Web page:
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The Power of Music

Updated: Jan 19

Music has long been described as having many positive attributes that enhance our lives and help us to improve our well-being.


Music creates social unity, it speaks to all when words can fail, and wherever you go in the world, it is understood. Music is a universal gift that has the power to bring people together. Music connects people by the instruments they play or a shared interest in a particular style of music. After all, who can resist tapping a foot or moving to the beat of a favourite song? 


Music has been proven to stimulate the brain, which in turn helps with pain relief, reducing stress and improving memory. I have so many memories attached to songs from different times within my life.


Music improves mood and reduces anxiety and through bringing people together, it can help to reduce loneliness and social isolation.


There are many skills required to learn how to play a musical instrument: technique; reading music; expression; listening; and as you continue to perfect these skills, resilience.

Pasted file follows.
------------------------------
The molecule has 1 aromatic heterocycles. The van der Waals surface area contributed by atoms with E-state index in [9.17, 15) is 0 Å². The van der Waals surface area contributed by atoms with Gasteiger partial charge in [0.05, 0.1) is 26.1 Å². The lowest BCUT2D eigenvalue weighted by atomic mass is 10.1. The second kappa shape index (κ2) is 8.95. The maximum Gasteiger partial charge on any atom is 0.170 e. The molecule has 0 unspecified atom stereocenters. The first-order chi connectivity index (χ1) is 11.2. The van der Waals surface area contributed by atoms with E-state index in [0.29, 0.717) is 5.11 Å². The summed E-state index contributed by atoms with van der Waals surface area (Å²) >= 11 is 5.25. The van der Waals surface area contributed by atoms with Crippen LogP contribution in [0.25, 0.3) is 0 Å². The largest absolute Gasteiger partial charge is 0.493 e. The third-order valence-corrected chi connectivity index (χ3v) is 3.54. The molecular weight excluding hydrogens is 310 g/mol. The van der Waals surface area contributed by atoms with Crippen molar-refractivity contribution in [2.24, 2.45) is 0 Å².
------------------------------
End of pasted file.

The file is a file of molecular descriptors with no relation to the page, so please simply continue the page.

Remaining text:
Similarly, as a member of an ensemble, you will develop strong teamwork and leadership skills, and a real sense of achievement and pride when performing/mastering difficult passages of music, all of which come together to build confidence. These are not only skills required to learn music, but important life skills that can also be used in employment and your wider social life.

 

The joy you can get from music will help lift your spirits and those of everybody else involved.


At TLWS, I’m proud to say we have our very own music studio where students have access, not just during music lessons, but also during breaks and lunch times should they wish to relieve themselves of unwanted stress and anxiety. These are opportunities for students to socialise and play instruments or sing to find some unity and enjoyment together. 

 

Within lessons, the children experience learning to play the keyboard, guitar, ukulele and drums. This helps to improve social skills, enhance confidence, reduce stress and anxiety and interact with others without the need for verbal communication: all invaluable benefits for students with autism.

 

Music really does touch us all and without meaning to sound too cheesy, that really is ‘The Power of Music!’


Angela Habgood.



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